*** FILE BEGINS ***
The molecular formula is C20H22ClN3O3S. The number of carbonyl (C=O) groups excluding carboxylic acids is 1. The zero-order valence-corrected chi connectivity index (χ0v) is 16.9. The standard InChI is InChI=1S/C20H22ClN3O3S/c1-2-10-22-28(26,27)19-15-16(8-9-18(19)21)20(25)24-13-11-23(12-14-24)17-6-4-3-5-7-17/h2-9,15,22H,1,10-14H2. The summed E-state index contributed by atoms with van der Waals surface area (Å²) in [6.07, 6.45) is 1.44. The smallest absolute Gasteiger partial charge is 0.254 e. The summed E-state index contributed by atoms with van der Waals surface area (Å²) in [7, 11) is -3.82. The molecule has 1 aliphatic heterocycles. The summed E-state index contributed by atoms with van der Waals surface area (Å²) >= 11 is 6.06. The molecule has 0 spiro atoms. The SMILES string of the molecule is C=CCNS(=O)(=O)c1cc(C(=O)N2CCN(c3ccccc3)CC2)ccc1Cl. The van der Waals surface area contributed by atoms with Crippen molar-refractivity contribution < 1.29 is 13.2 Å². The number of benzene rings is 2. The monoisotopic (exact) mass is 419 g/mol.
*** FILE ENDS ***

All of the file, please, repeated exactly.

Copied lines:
The molecular formula is C20H22ClN3O3S. The number of carbonyl (C=O) groups excluding carboxylic acids is 1. The zero-order valence-corrected chi connectivity index (χ0v) is 16.9. The standard InChI is InChI=1S/C20H22ClN3O3S/c1-2-10-22-28(26,27)19-15-16(8-9-18(19)21)20(25)24-13-11-23(12-14-24)17-6-4-3-5-7-17/h2-9,15,22H,1,10-14H2. The summed E-state index contributed by atoms with van der Waals surface area (Å²) in [6.07, 6.45) is 1.44. The smallest absolute Gasteiger partial charge is 0.254 e. The summed E-state index contributed by atoms with van der Waals surface area (Å²) in [7, 11) is -3.82. The molecule has 1 aliphatic heterocycles. The summed E-state index contributed by atoms with van der Waals surface area (Å²) >= 11 is 6.06. The molecule has 0 spiro atoms. The SMILES string of the molecule is C=CCNS(=O)(=O)c1cc(C(=O)N2CCN(c3ccccc3)CC2)ccc1Cl. The van der Waals surface area contributed by atoms with Crippen molar-refractivity contribution < 1.29 is 13.2 Å². The number of benzene rings is 2. The monoisotopic (exact) mass is 419 g/mol.